Pollyanna – On Concrete

Pollyanna - On Concrete

Pollyanna - On Concrete

With fine production and instrumentation, Parisian folk duo Pollyanna deftly crochet beguiling music, their labors producing wraps and fittings that dress up their quaint folk songs. Those songs need dressing because what lies underneath, at the heart of their music,  is threadbare. While On Concrete looks good from certain angles, the album left me cold.

For example, track three, “A Landscape”, never connects emotionally, despite the nice arrangements. Part of the problem is the vocal. Some lines sound like bad translations, such as: “You’re like the devil, always riding on my mind”. Likewise, interesting percussion and an additional electric guitar can’t save “In the Cornfields”, a song whose rough, simple little riff is picked without conviction, without a feel for the performance.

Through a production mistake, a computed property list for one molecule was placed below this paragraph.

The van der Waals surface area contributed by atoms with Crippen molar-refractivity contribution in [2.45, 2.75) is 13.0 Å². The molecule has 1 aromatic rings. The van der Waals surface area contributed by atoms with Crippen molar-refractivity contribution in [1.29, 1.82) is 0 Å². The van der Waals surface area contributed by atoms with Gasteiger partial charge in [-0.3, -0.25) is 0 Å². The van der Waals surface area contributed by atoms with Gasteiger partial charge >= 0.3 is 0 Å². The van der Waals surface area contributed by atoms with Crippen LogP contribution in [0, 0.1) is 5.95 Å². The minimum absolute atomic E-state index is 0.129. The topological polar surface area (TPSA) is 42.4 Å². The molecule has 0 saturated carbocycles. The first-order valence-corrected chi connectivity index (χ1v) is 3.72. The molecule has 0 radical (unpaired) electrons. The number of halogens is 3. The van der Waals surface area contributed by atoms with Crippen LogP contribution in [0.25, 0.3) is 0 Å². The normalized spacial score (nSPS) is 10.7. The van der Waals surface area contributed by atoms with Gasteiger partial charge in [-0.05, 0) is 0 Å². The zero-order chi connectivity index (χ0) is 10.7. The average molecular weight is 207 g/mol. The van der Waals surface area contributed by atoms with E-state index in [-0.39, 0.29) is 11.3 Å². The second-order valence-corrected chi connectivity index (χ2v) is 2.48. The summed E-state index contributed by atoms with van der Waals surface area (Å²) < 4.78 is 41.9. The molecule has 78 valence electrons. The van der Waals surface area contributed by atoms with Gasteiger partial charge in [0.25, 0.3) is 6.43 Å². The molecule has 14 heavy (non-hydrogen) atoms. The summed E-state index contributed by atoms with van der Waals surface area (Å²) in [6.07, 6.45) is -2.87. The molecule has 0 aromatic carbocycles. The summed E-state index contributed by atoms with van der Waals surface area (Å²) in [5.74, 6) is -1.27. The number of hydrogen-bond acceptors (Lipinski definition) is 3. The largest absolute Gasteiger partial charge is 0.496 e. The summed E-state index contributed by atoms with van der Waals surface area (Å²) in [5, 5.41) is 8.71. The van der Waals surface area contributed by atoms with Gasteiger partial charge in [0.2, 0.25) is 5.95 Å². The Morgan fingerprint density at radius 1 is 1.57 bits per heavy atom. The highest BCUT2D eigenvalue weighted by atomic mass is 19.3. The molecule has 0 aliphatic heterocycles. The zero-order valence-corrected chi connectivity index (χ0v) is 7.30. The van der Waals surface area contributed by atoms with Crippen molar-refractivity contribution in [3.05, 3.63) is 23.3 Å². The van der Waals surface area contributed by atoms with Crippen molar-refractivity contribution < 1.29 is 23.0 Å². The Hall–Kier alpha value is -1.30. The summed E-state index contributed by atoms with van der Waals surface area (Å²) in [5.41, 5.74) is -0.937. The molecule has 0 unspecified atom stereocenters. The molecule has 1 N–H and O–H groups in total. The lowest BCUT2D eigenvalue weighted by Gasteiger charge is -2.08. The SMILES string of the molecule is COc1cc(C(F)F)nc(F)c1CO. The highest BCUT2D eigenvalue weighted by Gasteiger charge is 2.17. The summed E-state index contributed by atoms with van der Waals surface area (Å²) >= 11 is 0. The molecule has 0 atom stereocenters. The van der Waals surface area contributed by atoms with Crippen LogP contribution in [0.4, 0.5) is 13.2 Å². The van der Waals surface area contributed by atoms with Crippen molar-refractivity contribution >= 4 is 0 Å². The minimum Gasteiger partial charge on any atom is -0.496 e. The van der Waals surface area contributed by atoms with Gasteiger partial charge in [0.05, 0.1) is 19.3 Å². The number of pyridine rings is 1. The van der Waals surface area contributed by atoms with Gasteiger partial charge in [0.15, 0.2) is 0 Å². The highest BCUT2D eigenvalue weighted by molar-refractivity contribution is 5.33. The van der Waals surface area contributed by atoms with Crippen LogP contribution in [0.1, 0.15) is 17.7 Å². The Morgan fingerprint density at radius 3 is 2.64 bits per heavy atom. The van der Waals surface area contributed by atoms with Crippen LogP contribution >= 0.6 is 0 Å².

But On Concrete earns big points for “Tristan”. Despite the odd lyrics, this song works, largely due to a very effective change at 1:45. Here, the mood is heightened and, within moments, the music moves from milquetoast to engaging. This song and “Railroad Boy”, with its strong vocal and knack for mining drama out of a few simple chord changes, are the album’s best.

Otherwise, On Concrete inspires yawns: A crisp sounding bore, disconnected and predisposed.

Pollyanna’s Web site